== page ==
Album Reviews

Solitude Sounds: Depeche Mode – Violator – Album Review

Solitude Sounds: Depeche Mode – Violator – Album Review
by Killian Laher

Violator was acclaimed as the album that propelled Depeche Mode into mega stardom, thanks to a pair of massive singles, but more of those later.  The album came out in 1990, when the band were beginning to shake off their weedy synth-pop image.

It opens with the pulsing electronics of World In My Eyes, as Dave Gahan crowns “let me take you on a trip”, over slowly building keyboards.  Much of the album is not exactly instant, the creeping plod of Sweetest Perfection and final track Clean are not the catchiest tunes you’ll ever hear.

On the other hand, Personal Jesus bursts out of the speakers, all swaggering, twangy guitars and Gahan’s towering vocal, belting out lyrics like “reach out and touch faith”.  The song is fairly established in culture by now but still sounds powerful.  It was deservedly massive, even what sounds like Martin Gore heavily breathing in the middle couldn’t halt the momentum of this one.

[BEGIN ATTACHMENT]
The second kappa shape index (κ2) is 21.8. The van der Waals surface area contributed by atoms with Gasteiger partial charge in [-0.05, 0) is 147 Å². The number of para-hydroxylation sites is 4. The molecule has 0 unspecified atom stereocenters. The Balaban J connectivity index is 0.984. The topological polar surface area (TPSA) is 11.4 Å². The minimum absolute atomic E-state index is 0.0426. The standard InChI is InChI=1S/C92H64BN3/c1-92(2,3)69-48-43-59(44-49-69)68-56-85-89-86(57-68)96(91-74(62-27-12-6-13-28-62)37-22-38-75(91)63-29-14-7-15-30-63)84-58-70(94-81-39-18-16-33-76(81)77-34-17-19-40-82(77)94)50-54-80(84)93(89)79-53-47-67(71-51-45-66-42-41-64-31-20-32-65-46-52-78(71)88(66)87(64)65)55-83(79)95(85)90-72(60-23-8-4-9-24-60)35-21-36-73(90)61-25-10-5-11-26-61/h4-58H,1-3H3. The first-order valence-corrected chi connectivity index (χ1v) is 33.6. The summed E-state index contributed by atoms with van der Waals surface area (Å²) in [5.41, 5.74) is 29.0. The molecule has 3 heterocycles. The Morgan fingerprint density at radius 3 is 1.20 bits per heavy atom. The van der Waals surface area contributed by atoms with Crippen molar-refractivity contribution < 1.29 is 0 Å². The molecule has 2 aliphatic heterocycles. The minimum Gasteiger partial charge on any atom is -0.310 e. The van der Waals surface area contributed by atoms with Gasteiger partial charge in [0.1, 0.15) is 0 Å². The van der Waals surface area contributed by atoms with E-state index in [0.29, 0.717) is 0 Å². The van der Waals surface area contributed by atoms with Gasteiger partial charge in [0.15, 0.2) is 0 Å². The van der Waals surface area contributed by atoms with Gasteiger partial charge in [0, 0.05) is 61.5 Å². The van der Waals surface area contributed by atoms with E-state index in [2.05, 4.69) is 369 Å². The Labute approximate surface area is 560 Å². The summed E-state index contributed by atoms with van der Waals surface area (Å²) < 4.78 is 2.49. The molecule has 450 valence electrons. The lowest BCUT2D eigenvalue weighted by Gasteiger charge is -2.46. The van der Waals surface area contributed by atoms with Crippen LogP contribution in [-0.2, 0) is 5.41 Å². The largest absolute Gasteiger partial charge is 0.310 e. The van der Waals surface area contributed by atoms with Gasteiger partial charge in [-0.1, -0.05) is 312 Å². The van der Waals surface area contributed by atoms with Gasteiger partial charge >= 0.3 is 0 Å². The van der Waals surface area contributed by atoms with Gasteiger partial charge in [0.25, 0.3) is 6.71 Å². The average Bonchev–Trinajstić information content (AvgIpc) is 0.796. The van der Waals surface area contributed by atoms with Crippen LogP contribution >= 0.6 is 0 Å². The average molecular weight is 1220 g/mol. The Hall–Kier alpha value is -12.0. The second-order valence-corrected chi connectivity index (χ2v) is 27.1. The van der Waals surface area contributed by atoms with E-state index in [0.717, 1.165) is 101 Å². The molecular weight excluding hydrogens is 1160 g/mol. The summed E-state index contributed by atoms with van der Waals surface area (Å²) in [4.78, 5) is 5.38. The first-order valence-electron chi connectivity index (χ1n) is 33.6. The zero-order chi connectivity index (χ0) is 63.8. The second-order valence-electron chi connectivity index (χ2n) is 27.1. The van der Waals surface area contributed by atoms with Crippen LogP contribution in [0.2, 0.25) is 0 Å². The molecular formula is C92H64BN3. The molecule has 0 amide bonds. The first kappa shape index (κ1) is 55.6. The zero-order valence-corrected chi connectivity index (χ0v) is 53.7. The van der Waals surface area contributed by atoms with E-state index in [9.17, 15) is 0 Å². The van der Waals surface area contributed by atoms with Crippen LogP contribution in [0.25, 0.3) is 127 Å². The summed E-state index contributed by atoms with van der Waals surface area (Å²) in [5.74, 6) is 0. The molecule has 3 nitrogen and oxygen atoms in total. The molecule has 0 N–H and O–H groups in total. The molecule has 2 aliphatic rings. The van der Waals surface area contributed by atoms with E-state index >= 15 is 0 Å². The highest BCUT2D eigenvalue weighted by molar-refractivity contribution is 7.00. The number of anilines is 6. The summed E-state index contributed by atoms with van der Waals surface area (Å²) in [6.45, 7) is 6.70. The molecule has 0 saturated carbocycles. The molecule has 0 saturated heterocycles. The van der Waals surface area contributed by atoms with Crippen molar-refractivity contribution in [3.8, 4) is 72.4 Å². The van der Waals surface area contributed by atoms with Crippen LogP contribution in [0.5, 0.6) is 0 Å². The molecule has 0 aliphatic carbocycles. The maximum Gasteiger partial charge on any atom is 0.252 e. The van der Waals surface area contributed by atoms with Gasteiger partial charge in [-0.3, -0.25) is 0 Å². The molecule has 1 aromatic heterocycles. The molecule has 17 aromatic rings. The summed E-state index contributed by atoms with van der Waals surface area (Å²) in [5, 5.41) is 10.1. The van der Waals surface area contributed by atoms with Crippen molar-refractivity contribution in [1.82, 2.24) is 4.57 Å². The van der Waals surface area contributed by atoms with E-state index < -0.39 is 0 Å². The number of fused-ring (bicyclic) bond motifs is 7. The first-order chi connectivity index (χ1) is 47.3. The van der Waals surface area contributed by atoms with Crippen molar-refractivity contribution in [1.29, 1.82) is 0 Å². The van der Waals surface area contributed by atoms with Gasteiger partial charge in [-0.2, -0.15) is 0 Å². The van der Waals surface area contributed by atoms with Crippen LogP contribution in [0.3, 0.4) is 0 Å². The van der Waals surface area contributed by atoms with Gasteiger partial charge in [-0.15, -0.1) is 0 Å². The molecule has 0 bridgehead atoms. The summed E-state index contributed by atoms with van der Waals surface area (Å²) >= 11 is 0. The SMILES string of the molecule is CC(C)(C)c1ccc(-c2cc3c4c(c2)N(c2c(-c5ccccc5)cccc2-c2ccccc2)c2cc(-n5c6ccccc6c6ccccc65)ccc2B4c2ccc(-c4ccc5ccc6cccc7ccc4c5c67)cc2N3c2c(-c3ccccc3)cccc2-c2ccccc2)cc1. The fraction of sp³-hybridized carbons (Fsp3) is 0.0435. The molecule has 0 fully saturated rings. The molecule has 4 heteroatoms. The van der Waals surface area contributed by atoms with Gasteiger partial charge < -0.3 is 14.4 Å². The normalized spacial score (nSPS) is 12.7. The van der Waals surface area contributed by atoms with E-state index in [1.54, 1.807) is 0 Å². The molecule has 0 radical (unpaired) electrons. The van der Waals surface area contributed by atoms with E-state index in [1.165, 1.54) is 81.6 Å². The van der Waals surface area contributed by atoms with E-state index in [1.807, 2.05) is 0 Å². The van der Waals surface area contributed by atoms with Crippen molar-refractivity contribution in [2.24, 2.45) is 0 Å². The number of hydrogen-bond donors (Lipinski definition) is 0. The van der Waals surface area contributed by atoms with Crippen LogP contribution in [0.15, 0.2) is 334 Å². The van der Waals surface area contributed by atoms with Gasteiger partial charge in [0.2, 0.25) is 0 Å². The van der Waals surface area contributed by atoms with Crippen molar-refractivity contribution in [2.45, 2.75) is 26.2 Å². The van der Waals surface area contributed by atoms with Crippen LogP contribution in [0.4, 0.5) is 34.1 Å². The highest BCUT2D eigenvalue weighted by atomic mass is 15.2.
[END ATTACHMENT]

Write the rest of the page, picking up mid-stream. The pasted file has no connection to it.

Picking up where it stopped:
Halo is another Depeche Mode dark, brooding stomper, and doesn’t disappoint, with a huge sound and keyboards that mimic a string section.  A total change of pace for what follows, Waiting for the Night creeps in gently on quietly twinkling keyboards as Gahan croons “I’m waiting for the night to fall”, helped by Gore on backing vocals.  It’s lengthy at six minutes, taking its time to unfurl before ending with Gore’s moaned, wordless vocal.

Enjoy the Silence is probably their biggest song and it’s a perfect dancefloor tune for the moody kid in the corner, though for my money they had other songs which hit home harder.  This album version ends with an almost ambient bleepy interlude before fading into Policy of Truth, a decent song, sure, but nothing special.  The vaguely sinister Martin Gore-sung Blue Dress ends with a strange choral interlude.

When this came out in 1990 it was hard for some fans not to feel a little disappointed initially.  Only 9 songs, 2 of which had already come out as singles, and what was left wasn’t so accessible.  But over the years it’s become a key touchstone album for them, with some subtle songwriting that scratches itself into your soul.  A 30 year anniversary edition is about to be released.

Categories: Album Reviews, Header, Music

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